Despite it being another overall better than average count year, some species were noticeably down. The following 28 species were recorded in numbers of 50% or less of their 20-year average: Canvasback (3136), Greater Scaup (18,343), Lesser Scaup (2048), Ring-necked Pheasant (18), Gray Partridge (7), Red-throated Loon (8), Rough-legged Hawk (222), Bonaparte's Gull (4018), Little Gull (2), Thayer's Gull (1), Glaucous Gull (59), Great Black-backed Gull (936), Snowy Owl (27), Great Gray Owl (1), Long-eared Owl (8), Short-eared Owl (12), Boreal Chickadee (25), Marsh Wren (3), Ruby-crowned Kinglet (9), Northern Mockingbird (75), American Pipit (10), Yellow-rumped Warbler (31), Eastern Towhee (9), Rusty Blackbird (96), Purple Finch (165), Red Crossbill (49), White-winged Crossbill (39), Common Redpoll (1673), Hoary Redpoll (3), and Pine Siskin (920). Some of the waterbirds were down at least partly because of the missed Niagara Falls count. Other low counts (e.g. Boreal Chickadee, Great Black-backed Gull, Ring-necked Pheasant, and Gray Partridge) are part of well-documented and long-term trends. Irruptive finches and owls make up the bulk of the remaining species in this category this year.

There were a few relatively big misses this year, most notably Eastern Meadowlark (missed only once in the previous 39 years). Vesper Sparrow (recorded on six of the past ten counts), Northern Hawk Owl (last missed in count year 108), and Pine Warbler (seven of the last ten) and Orange-crowned Warbler (nine of ten) round out the other “big” misses this year.

There were some excellent counts recorded, even with fewer counts reporting. The following 32 species reported counts of 50% or more of their 20-year average (five fewer than last year): Greater White-fronted Goose (7), Cackling Goose (104*), Mute Swan (2800), Trumpeter Swan (1505*), Northern Shoveler (572), Northern Pintail (431), Green-winged Teal (89), Redhead (24651), Harlequin Duck (14), Surf Scoter (325), Hooded Merganser (2271), Ruddy Duck (3981), Sharp-tailed Grouse (206), Wild Turkey (11,992), Horned Grebe (147), Red-necked Grebe (224), Turkey Vulture (172), Bald Eagle (1920), Sandhill Crane (4856), Killdeer (73), Sanderling (2), Dunlin (10), Wilson's Snipe (8), Iceland Gull (99), Red-bellied Woodpecker (1861), Merlin (123), Peregrine Falcon (48), Tufted Titmouse (261), Carolina Wren (544), Bohemian Waxwing (18,739*), Dickcissel (2*), and Evening Grosbeak (8533).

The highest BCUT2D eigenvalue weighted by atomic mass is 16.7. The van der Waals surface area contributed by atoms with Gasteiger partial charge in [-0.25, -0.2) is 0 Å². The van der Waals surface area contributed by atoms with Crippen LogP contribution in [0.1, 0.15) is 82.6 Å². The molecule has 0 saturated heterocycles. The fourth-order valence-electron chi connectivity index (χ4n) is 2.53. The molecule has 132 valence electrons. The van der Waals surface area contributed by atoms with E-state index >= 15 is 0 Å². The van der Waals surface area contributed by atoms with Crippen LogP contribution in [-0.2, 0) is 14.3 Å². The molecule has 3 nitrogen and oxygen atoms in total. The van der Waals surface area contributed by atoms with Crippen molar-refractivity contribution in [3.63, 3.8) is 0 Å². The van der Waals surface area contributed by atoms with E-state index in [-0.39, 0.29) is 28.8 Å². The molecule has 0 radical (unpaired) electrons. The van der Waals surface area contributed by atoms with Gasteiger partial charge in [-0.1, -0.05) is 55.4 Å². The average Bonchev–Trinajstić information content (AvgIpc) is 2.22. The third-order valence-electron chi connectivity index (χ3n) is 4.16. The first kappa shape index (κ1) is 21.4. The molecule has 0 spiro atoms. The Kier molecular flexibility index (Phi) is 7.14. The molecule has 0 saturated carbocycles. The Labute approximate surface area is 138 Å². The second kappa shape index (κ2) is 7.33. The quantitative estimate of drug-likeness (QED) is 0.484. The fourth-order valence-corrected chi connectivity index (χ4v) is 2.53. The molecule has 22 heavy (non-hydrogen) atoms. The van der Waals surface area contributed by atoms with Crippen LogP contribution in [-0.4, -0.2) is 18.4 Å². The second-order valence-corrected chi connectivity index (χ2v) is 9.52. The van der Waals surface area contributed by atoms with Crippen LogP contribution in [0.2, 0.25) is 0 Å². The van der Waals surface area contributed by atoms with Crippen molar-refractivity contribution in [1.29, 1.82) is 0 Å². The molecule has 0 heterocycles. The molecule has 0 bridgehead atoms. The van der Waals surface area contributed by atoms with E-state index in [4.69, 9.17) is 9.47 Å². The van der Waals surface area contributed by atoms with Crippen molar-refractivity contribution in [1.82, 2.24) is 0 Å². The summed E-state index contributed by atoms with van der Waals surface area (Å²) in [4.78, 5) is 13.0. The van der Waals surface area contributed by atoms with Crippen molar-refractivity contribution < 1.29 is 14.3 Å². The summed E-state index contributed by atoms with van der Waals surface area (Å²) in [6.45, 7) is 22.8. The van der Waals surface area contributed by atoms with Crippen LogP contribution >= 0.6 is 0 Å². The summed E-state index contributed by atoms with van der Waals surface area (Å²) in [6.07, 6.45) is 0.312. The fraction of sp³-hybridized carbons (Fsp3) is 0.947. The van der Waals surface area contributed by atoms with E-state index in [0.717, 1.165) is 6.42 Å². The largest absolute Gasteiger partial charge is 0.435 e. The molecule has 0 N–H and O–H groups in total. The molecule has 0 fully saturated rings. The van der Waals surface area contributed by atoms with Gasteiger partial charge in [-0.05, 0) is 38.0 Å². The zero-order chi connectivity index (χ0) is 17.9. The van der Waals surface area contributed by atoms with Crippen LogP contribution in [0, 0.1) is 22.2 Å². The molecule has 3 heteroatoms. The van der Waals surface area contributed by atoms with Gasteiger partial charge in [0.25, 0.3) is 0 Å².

Just four of those species (marked with an asterisk; down from 18 last year) above also set new record highs. The theme for species with good showings this year were waterbirds (20 species), especially shorebirds and then another big group are species that are showing long-term increasing trends (e.g., Trumpeter Swan, Bald Eagle, Merlin, Red-bellied Woodpecker etc.). Two irruptive species (Bohemian Waxwing and Evening Grosbeak) also made the list, in stark contrast to the majority of irruptive species that made the “other” list.

As mentioned above, it was mostly a very poor year for irruptive species on Ontario CBCs. Owls were all very low (e.g. lowest Snowy Owl result since count year 111 and lowest Long-eared Owl total since count year 63 and we completely missed Boreal and Northern Hawk owls). Irruptive finches were also very low with the exception of Evening Grosbeak and Bohemian Waxwing which both had good showings, particularly the latter which set a new provincial high.

There are always some exciting finds on CBCs, and this year was no exception. While we did not add any new species to the all-time list, some of the highlights included Western Sandpiper on Blenheim (just the 2nd ever on an Ontario CBC), Green Heron on Kettle Point (4th), Yellow-throated Warbler on Delta (5th), Indigo Bunting on Nipigon-Red Rock (5th), Spotted Sandpiper (6th) and Barn Owl (8th) on Blenheim, Northern Waterthrush on Cedar Creek (9th),  Sanderling on Long Point (11th), and Dickcissel on both Long Point and Point Pelee (14th).

All in all, it was another excellent CBC season here in Ontario with highs, lows, and everything in between. Here’s to all the hard work the huge team of volunteers put in to making the count a success and for another good year in count year 124-it’s just around the corner!